On November 8, 2011 Dan Duquette took over as Baltimore Orioles general manager (or if you prefer, Executive Vice-President of Baseball Operations). In 2012, Duquette immediately experienced success with a team that had very few players that he had brought here. The core of this team was brought together by Andy MacPhail.
Say what you want about MacPhail, certainly Baltimore fans didn’t understand what they had when he was here. The current core Orioles players (not to mention all-stars) were brought here by MacPhail and mostly through genius trades. Chris Davis, Tommy Hunter, Chris Tillman, Adam Jones, and J.J. Hardy all were brought into the Orioles organization by MacPhail via trades. Combine these trades with the drafting of Manny Machado and it adds up to a pretty good resume. Of course not everything MacPhail did turned to gold; his “grow the arms, buy the bats” maxim never really played out and much has been made about his inability to draft and grow arms. And then there was the whole “buy the bats” thing… well they did “buy” Vladimir Guerrero and he did swing a “bat”. Okay, so not everything MacPhail tried worked. However, he definitely left his mark on this team, and overall it was a very positive mark setting the foundation for Orioles success in the future.
The future for the Orioles is now, and Duquette has the responsibility to make his own mark on the Orioles building on the foundation MacPhail has left him. A lot of what Duquette talked about when he was hired was improving all areas of the Orioles organization including player development, scouting, organizational depth and a lot of other behind the scenes aspects of the organization. Of course the problem with behind the scenes moves are they’re behind the scenes and often go unnoticed and unappreciated. Two of the more valuable pieces that Duquette brought to the ball club, Miguel Gonzalez and Wei-Yin Chen are testaments to the Orioles international scouting (Henry Urrutia may also turn out to be a valuable international signing).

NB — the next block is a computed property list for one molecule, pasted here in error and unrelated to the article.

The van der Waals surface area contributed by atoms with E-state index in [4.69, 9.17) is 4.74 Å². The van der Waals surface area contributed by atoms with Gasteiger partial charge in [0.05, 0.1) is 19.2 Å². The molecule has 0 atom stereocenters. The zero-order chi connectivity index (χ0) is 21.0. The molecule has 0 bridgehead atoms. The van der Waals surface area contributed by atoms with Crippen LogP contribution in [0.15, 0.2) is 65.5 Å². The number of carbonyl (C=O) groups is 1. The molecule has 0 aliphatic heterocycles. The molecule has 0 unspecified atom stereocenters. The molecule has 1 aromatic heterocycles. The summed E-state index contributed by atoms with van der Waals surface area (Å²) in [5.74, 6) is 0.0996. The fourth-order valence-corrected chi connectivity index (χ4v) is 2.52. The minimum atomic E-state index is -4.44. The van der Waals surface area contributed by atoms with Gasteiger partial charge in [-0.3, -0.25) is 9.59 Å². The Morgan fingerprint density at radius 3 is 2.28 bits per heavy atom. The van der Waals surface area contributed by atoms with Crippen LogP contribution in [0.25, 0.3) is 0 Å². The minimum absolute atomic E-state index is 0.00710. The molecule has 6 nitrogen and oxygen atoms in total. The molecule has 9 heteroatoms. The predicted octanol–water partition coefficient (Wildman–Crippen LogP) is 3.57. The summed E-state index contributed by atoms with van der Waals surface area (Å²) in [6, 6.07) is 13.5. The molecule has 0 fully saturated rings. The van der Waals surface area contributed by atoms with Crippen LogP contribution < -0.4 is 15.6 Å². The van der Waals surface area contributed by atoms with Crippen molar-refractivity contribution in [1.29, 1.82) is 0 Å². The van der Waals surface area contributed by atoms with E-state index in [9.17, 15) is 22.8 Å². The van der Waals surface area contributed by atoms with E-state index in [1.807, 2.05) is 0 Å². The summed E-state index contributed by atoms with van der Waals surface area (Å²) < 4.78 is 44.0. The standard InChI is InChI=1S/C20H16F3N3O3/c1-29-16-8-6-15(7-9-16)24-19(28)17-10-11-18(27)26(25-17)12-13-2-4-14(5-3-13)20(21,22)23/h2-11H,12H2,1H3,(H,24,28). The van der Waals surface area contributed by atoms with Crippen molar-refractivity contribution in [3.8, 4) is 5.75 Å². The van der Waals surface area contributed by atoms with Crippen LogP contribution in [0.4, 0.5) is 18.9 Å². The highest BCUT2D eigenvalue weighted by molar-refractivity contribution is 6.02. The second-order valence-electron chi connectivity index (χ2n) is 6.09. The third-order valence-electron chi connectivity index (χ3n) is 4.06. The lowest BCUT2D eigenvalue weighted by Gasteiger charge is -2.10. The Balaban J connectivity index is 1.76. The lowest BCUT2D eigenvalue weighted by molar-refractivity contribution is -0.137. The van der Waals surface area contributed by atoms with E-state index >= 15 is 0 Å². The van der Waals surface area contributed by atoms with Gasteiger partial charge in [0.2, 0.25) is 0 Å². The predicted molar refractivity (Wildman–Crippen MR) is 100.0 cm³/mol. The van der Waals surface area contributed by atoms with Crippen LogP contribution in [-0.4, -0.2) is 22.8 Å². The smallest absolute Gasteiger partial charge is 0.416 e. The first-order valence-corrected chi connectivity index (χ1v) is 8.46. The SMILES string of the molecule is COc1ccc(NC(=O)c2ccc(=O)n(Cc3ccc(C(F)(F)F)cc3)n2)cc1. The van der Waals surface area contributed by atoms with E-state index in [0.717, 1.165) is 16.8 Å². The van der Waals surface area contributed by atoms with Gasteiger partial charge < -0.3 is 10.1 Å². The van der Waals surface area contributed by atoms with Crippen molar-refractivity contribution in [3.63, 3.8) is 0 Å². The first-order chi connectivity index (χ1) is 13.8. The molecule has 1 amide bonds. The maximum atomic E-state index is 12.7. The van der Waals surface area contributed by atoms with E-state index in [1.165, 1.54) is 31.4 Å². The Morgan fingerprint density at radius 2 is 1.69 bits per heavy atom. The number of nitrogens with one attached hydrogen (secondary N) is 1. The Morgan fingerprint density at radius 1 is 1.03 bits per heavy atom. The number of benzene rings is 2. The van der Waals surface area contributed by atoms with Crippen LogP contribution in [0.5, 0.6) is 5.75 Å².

It’s still too early to critique Duquette’s efforts in areas like scouting, player development and organizational depth. (If by organization depth Duquette meant filling up AAA with a bunch of AAAA veterans than he’s been wildly successful in this area!) Of course, we did not bring Duquette in just to improve player development (isn’t there a head of player development whose job it is to improve player development?) Duquette’s primary job is to put players on the diamond that can help the Orioles compete for a World Series, and on that front he has thus far been inadequate.
Duquette has tried to improve via trade but none of his trades (with the exception of Bud Norris where we’ll have to wait and see) has helped the Orioles make a significant push for the World Series. What, you thought Scott Feldman or Mike Morse would lead us through the playoffs? Many of his signings reek of having no definite plan to get better but instead just sign as many border line major leaguers as possible and hope you get lucky.
Speaking of getting lucky on washed out veterans… Arguably Duquette’s best move was the signing of Nate McLouth. Nate McLouth was struggling in the minors and after being cut by the Pittsburg Pirates the Orioles signed him. McLouth, appreciative for a chance to get consistent playing time, thrived in his role with the Orioles. Ironically (no, that’s not quite the right word… ‘foolishly’ would probably be a better word choice) Duquette let one of his most significant signings walk without so much as offering him a contract.
The recent signing of Grant Balfour certainly makes us a better team, but it also is merely filling a hole which Duquette created himself this offseason with the trading of Jim Johnson. But I do concede, with the signings of Ryan Webb and Balfour our bullpen has gotten better. But again, let’s not lose sight of the goal: World Series. It’s very helpful to improve your bullpen but Duquette still needs to address LF, DH, positional depth and starting pitching. This list of needs makes it seem like the Orioles are very far off, but I don’t think they are. Again, just a couple of the right players and the Orioles become serious contenders in the AL East.
Here’s the point, MacPhail never signed any major free agents, but the Orioles were in rebuilding mode when he was here. MacPhail managed to leave his fingerprints on this ball club through his trades as he got rid of veterans for young players with high upside. MacPhail was a great GM to have for that point in Orioles history. However, times have changed. Now is not the time to be trading veterans for young players with high upside. Now is the time to sign that player or two that could get this team over the hump. Now is the time for Duquette to leave his mark.